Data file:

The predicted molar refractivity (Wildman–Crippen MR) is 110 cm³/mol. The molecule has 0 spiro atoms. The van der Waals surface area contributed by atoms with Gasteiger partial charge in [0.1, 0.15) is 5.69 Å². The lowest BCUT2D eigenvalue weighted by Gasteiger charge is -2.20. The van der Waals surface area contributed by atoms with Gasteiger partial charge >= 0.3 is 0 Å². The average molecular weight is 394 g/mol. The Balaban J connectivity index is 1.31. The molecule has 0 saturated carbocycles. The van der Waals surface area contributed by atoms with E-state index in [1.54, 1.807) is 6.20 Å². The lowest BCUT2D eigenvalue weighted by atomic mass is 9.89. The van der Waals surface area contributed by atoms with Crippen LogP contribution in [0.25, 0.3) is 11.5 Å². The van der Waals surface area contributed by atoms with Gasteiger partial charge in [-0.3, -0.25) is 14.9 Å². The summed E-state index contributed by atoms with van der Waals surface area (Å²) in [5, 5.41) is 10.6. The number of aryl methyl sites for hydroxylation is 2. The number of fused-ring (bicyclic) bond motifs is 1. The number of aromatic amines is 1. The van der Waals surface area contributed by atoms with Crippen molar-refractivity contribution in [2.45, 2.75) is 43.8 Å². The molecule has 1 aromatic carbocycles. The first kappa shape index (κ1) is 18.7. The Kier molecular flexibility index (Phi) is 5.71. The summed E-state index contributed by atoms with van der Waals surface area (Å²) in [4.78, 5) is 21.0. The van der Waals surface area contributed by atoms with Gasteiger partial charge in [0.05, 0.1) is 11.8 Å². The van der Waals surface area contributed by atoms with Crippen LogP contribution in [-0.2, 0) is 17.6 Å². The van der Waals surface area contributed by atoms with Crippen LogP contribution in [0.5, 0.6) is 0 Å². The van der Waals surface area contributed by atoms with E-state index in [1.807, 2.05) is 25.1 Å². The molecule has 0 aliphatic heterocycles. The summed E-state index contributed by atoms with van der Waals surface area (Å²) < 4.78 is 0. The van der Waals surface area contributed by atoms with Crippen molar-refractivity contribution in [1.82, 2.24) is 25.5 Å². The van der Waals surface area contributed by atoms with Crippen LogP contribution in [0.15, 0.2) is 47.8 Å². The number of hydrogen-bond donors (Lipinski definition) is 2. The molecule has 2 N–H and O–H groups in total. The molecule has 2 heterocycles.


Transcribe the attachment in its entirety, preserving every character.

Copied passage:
The predicted molar refractivity (Wildman–Crippen MR) is 110 cm³/mol. The molecule has 0 spiro atoms. The van der Waals surface area contributed by atoms with Gasteiger partial charge in [0.1, 0.15) is 5.69 Å². The lowest BCUT2D eigenvalue weighted by Gasteiger charge is -2.20. The van der Waals surface area contributed by atoms with Gasteiger partial charge >= 0.3 is 0 Å². The average molecular weight is 394 g/mol. The Balaban J connectivity index is 1.31. The molecule has 0 saturated carbocycles. The van der Waals surface area contributed by atoms with E-state index in [1.54, 1.807) is 6.20 Å². The lowest BCUT2D eigenvalue weighted by atomic mass is 9.89. The van der Waals surface area contributed by atoms with Crippen LogP contribution in [0.25, 0.3) is 11.5 Å². The van der Waals surface area contributed by atoms with Gasteiger partial charge in [-0.3, -0.25) is 14.9 Å². The summed E-state index contributed by atoms with van der Waals surface area (Å²) in [5, 5.41) is 10.6. The number of aryl methyl sites for hydroxylation is 2. The number of fused-ring (bicyclic) bond motifs is 1. The number of aromatic amines is 1. The van der Waals surface area contributed by atoms with Crippen molar-refractivity contribution in [2.45, 2.75) is 43.8 Å². The molecule has 1 aromatic carbocycles. The first kappa shape index (κ1) is 18.7. The Kier molecular flexibility index (Phi) is 5.71. The summed E-state index contributed by atoms with van der Waals surface area (Å²) in [4.78, 5) is 21.0. The van der Waals surface area contributed by atoms with Gasteiger partial charge in [0.05, 0.1) is 11.8 Å². The van der Waals surface area contributed by atoms with Crippen LogP contribution in [-0.2, 0) is 17.6 Å². The van der Waals surface area contributed by atoms with Crippen LogP contribution in [0.5, 0.6) is 0 Å². The van der Waals surface area contributed by atoms with E-state index in [1.807, 2.05) is 25.1 Å². The molecule has 0 aliphatic heterocycles. The summed E-state index contributed by atoms with van der Waals surface area (Å²) < 4.78 is 0. The van der Waals surface area contributed by atoms with Crippen molar-refractivity contribution in [1.82, 2.24) is 25.5 Å². The van der Waals surface area contributed by atoms with Crippen LogP contribution in [0.15, 0.2) is 47.8 Å². The number of hydrogen-bond donors (Lipinski definition) is 2. The molecule has 2 N–H and O–H groups in total. The molecule has 2 heterocycles.